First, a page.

Can coconut oil treat Alzheimer’s?
We’ve received quite a few questions recently about whether or not coconut oil can be used to treat Alzheimer’s disease. This is a topic that comes up often, so I thought it would be helpful to provide some background:
This theory has to do with substances called ketones. The damage caused by Alzheimer’s disrupts the brain’s ability to use its primary energy source, known as glucose. The brain naturally gets a portion of its energy from ketone bodies when glucose is less available (e.g., during fasting, strenuous exercise, and in newborns). Ketones may provide an alternative energy source to the brain’s cells to moderate the damage caused by Alzheimer’s disease. The body produces ketones when it metabolizes coconut oil and similar substances (fatty acids).
Beyond the headline
Unfortunately, there just isn’t any creditable science to support this idea. It is impossible for us to know how well coconut oil does or does not work in Alzheimer’s disease because there have not been rigorous, large-scale research studies done.
The bottom line
Because there haven’t been any large studies to test the effectiveness of coconut oil, we just can’t say whether it really helps people with Alzheimer’s disease. Maybe it does, maybe it doesn’t. I personally suspect that it has little effect on Alzheimer’s symptoms but, to be fair, I haven’t had any family members, friends or clients who’ve tried it.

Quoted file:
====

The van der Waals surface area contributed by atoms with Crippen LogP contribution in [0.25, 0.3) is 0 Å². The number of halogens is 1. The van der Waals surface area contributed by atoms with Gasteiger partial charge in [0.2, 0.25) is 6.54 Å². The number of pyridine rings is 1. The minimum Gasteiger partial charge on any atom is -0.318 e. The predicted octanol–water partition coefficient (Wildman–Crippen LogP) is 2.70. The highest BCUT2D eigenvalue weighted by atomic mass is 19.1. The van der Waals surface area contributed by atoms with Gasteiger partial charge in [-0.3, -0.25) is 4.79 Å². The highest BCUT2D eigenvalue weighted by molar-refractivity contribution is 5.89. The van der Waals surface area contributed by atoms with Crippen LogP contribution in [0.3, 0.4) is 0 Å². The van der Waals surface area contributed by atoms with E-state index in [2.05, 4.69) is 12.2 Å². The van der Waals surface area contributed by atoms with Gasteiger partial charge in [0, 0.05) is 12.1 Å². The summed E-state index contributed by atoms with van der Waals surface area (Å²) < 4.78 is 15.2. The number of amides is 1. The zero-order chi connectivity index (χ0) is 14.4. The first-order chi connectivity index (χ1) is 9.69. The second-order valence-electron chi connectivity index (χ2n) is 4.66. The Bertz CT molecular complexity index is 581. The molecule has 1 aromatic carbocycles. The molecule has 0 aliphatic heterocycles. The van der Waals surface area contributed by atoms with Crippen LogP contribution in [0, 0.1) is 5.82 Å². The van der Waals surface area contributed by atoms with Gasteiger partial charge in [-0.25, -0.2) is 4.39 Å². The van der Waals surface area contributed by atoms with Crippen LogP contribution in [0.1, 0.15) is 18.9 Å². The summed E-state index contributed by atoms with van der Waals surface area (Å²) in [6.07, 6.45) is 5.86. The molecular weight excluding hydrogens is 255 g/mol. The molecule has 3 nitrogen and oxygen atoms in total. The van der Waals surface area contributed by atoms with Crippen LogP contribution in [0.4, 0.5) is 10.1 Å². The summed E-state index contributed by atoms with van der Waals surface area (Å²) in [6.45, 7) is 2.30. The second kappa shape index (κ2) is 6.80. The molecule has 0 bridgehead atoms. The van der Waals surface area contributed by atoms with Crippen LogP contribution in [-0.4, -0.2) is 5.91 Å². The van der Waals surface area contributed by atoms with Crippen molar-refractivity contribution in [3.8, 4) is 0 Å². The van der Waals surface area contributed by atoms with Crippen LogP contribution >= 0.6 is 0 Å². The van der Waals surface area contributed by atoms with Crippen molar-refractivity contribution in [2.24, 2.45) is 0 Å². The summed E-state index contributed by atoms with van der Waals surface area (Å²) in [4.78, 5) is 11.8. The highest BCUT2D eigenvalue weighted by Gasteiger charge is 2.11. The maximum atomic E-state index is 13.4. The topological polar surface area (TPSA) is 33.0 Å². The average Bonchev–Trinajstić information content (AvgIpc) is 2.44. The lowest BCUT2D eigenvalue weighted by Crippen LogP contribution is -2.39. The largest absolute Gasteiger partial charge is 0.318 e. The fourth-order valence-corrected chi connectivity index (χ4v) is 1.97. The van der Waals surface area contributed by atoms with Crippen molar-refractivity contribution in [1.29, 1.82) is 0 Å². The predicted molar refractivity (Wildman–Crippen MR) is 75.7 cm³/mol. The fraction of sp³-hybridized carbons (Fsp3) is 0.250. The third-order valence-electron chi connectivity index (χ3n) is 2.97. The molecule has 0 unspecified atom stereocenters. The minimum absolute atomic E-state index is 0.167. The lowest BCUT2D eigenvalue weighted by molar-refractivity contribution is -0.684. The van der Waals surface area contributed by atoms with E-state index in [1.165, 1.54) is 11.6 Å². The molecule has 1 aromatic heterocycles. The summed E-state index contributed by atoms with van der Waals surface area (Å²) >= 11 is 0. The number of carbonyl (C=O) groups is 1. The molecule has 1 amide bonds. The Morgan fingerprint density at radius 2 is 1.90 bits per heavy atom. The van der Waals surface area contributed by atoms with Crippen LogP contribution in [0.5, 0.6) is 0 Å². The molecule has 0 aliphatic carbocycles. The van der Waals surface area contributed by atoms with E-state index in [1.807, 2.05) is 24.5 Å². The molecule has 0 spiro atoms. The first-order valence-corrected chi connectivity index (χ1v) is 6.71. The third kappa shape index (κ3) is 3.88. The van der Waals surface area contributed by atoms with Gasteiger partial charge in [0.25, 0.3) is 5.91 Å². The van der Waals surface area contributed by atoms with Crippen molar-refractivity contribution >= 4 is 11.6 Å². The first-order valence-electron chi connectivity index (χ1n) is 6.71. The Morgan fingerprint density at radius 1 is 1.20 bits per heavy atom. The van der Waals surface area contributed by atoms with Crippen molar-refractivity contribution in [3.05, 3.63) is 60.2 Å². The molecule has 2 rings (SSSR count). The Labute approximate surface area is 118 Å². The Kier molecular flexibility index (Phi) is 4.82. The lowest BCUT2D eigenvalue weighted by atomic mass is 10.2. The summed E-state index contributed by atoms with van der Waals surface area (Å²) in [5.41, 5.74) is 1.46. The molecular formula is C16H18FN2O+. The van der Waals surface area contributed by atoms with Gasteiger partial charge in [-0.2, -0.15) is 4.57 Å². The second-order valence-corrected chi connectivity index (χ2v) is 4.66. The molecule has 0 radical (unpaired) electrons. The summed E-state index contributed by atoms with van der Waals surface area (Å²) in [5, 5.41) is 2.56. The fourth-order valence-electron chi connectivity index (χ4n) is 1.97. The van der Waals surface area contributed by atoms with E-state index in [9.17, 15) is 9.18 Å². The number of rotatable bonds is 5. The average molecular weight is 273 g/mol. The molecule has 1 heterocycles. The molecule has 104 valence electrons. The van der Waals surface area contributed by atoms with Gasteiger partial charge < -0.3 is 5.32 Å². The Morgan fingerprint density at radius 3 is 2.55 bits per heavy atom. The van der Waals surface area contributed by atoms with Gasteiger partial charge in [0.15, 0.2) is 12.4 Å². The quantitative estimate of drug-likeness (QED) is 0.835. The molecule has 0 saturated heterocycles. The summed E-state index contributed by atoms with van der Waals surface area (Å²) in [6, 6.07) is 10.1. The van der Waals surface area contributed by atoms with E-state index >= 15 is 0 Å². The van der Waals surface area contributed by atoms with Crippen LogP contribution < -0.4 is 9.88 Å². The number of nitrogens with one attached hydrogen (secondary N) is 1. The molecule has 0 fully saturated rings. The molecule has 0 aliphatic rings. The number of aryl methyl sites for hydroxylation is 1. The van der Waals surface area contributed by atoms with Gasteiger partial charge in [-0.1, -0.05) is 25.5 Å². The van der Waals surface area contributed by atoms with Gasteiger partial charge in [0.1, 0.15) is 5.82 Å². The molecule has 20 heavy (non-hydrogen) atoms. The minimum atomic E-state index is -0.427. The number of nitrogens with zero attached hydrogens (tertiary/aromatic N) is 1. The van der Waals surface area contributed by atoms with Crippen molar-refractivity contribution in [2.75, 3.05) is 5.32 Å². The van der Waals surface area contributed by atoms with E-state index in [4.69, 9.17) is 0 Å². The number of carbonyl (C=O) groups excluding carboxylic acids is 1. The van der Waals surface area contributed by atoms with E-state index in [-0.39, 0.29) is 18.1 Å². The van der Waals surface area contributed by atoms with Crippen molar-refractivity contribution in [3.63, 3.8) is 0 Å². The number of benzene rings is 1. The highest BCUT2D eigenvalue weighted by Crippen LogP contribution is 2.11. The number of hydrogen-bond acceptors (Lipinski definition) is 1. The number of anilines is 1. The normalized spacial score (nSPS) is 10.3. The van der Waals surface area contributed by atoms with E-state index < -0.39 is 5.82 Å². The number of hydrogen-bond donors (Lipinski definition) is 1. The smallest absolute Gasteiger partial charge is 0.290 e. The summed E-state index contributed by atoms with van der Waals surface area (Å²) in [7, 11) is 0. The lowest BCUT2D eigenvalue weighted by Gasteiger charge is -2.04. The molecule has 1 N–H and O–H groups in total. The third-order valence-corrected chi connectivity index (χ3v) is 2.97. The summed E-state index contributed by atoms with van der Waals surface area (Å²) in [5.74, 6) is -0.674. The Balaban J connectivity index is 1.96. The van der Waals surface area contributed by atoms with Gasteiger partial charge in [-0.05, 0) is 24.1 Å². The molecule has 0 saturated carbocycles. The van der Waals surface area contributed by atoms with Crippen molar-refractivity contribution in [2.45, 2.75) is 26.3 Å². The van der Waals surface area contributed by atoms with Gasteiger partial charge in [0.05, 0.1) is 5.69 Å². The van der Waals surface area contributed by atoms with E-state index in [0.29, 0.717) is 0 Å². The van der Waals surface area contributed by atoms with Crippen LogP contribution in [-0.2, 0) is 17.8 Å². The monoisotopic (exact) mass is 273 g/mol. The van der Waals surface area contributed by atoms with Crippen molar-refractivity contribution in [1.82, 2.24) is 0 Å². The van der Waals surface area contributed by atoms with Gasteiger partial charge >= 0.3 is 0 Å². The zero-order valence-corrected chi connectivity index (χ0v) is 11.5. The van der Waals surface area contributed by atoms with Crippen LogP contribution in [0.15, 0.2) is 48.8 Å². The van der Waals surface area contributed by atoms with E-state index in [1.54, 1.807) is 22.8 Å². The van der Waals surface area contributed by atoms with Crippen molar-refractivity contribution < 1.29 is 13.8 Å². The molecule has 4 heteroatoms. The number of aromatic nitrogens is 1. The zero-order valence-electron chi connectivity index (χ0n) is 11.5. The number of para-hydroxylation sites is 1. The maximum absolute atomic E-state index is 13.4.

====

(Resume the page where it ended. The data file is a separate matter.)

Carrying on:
My rule of thumb is that if the risks and costs are low, you might consider trying it. If the risks or costs are high, don’t chance it. Think about how you would feel if you gave your loved one something and they lost ground and independence as a result.
Some alternative therapies have substantial risk associated with them; be careful and don’t assume that something that is “natural” is safe. If you are considering trying coconut oil, please consult your doctor first to make sure it will do no harm to the person with dementia.
For more information on the latest news and developments in Alzheimer’s research, visit www.alz.org/research.
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